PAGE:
Prior informed consent procedures provide an important process for the respect of sovereign state control over genetic resources, as well as for local community or farmer control. Countries could explicitly detail elements such as those in the Bonn Guidelines (competent authorities, timing and deadlines, specification of use, procedural aspects, and mechanisms for consultation), or develop their own procedures to assure transactions are made under mutually agreed terms.
Additionally, treaties such as the International Treaty on Plant Genetic Resources for Food and Agriculture, and laws in countries such as India, provide impetus for the protection of farmers’ rights. These laws explicitly allow farmers to save, use, sow, resow, exchange, share, or sell their farm-saved seed. Sui generis laws may include elements for the protection of traditional agricultural knowledge, as well as the inclusion of farmers in decision-making and policy-making. Other elements which are relevant to farmers’ rights might include the restriction of potentially harmful technologies, and technologies contrary to the maintenance of public order. In India, for example, Genetic Use Restriction Technologies (GURTS) have been restricted by law. Deceptive or misleading marketing practices may also impinge upon farmers’ rights to food sovereignty, and such practices have been targeted by PVP laws in India and Vietnam.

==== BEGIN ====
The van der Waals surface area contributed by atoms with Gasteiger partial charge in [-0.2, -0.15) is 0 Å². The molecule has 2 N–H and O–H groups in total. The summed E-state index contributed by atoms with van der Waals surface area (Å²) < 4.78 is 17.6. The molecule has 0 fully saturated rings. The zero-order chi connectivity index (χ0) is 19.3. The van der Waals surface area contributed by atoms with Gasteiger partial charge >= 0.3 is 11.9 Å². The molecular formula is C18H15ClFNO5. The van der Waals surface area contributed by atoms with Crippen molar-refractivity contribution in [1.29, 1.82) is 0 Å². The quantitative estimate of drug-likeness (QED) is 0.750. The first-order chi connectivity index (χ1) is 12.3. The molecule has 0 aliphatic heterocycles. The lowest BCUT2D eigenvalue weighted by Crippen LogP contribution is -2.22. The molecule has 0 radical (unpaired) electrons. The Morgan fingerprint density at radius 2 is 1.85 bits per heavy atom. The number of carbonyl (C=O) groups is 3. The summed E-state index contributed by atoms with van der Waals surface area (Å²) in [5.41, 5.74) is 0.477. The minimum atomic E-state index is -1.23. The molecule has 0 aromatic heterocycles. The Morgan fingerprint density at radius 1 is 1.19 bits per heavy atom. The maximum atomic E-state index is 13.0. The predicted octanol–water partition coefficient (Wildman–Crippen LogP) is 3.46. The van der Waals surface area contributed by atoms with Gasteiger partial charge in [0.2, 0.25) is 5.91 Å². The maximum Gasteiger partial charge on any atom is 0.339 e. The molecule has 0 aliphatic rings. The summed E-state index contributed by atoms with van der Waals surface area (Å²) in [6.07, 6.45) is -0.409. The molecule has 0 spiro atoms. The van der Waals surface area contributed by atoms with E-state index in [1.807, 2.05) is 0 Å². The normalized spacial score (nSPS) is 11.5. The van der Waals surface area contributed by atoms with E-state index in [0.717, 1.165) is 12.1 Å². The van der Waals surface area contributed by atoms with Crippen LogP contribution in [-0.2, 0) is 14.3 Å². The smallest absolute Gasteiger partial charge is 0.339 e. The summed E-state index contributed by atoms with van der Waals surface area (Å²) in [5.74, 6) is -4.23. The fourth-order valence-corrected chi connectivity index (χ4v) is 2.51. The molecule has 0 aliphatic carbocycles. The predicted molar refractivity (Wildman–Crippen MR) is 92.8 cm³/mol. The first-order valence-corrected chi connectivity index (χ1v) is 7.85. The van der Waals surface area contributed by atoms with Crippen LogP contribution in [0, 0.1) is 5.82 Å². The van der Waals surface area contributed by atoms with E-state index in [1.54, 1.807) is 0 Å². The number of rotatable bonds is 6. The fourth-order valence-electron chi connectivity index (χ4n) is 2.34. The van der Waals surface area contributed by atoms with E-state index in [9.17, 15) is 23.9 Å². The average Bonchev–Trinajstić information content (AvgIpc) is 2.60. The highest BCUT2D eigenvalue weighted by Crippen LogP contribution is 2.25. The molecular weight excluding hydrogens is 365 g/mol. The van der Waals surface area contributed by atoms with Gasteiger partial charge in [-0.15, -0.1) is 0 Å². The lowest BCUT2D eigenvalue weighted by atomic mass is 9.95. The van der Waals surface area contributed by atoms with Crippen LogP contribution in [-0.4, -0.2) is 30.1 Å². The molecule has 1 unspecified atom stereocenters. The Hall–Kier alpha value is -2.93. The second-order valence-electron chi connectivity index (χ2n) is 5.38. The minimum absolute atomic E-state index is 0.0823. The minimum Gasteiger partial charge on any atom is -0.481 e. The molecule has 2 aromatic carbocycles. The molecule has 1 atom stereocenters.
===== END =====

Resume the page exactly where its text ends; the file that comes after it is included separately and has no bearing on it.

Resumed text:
It is likely that the protection of TK cannot be achieved through any singular means. Because we are generally referring to biodiversity-related TK here, the protection of genetic resources often entails protection of TK either explicitly or implicitly. Therefore a combination of the above components (i.e. a disclosure of source/origin requirement, ABS measures, PIC, promotion of local and domestic innovations, and farmers’ rights provisions) will have cumulative effects towards TK protection and promotion. Additional measures could include having accessible and clear databases and registries containing information on genetic resources, their distribution, associated TK, and potentially even associated customary protocols. The documentation or at least recognition of customary protocols could help strengthen community and indigenous rights, as could more explicit legal assertions such as those in the Philippines.
Countries may wish to draft different sui generis laws for PVP and TK protection. Indeed, a one-size-fits-all law may be inoperable or dysfunctional by attempting to resolve too many concerns. Countries also need to recognise that over- regulating agricultural genetic resources may have the negative consequence of discouraging innovation, and may be contrary to the historical interdependence between countries regarding the sharing of germplasm. National authorities will need to balance these factors against desires to ensure sovereign control of biological resources. Therefore a careful selection of the most pertinent sui generis components and elements would be prudent, in order to balance the promotion of agricultural innovations and the protection of broader public interests.
National authorities should continue to closely watch the regulatory development of PVP and biodiversity laws, particularly in India and Thailand. Both these countries are on the verge of advancing the implementation of sui generis laws, which has been a considerable challenge to date. The Thai PVP law (favouring liability rather than exclusive property protections) in particular presents a model which has fewer substantial administrative burdens, and would be suitable for most developing countries in Asia.